Our universe is a mysterious place and so is the tiny spot where our solar system exists, called the Milky Way.
While the Hubble telescope has given us an expanded view of universe but our home, The Milky Way, has not yet been seen before the way it has been now.
A very interesting discovery has been recently published in the journal Science where scientists, for the first time, have been able to measure the distance to a group of stars on the opposite side of our galaxy.
This allows them to map as to how the Milky Way looks like.
This team of scientists used VLBA or Very Long Baseline Array, which is a group of 10 telescopes, spread across North America, in order to measure the distance to a distant star-forming region known as G007.47+00.05.
According to the scientists, this was measure in the Scutum Centaurus Arm of the Milky Way. This interesting discovery, at least, proves that arm exists.
The technique they used to measure the distance to stars by noting the change in angle to the distant region when our Earth was on opposite side of the Sun is known as Parallax.
It has an inverse relationship. This means, the smaller the angle, the greater the distance.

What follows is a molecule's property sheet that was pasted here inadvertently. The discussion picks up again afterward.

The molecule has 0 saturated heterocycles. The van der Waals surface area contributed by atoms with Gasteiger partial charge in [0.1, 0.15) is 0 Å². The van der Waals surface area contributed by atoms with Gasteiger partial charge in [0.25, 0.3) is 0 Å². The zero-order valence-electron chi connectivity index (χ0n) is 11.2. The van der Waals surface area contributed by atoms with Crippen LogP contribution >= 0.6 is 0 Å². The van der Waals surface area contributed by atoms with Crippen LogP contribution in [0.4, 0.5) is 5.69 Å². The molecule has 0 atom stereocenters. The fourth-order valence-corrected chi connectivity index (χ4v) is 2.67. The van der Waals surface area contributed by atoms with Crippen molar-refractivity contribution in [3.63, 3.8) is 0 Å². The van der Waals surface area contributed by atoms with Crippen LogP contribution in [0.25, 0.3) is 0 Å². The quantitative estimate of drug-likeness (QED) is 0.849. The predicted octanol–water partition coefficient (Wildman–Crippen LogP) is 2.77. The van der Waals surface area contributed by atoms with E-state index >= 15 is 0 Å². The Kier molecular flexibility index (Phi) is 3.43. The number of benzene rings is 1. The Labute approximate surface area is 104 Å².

Scientists say, visualizing the far side is quiet difficult since the interstellar dust is blocking optical light.
During this phenomenon, scientists also traced motions of methanol and water molecules in distant star-forming region.
As a result of this, they were able to measure a mind-boggling distance of 66,000 light years which is based on observations made back in 2014 and 2015.
Previously, they were able to record parallax at 36,000 light years.
Alberto Sanna from Max Planck Institute for Radio Astronomy (MPIfR) said, “This measurement corresponds to being able to measure a baseball on the lunar surface. We are essentially measuring the distance to an object which is located on the other side of the galaxy with respect to the Sun.”
This discovery was made as a part of broader survey known as BASSAL and its purpose is to measure the distances to star-forming regions all through the Milky Way. Finally, the goal is reconstructing the face-on view of the Milky Way from a million light-years in the upcoming 10 years.
So far, these results have been quiet interesting. Even though VLBA has been around for the past couple of decades; however, the parallax technique has finally confirmed this measurement.
The same team of scientists is now mapping the distances to other portions of galaxy with about a quarter left unchartered.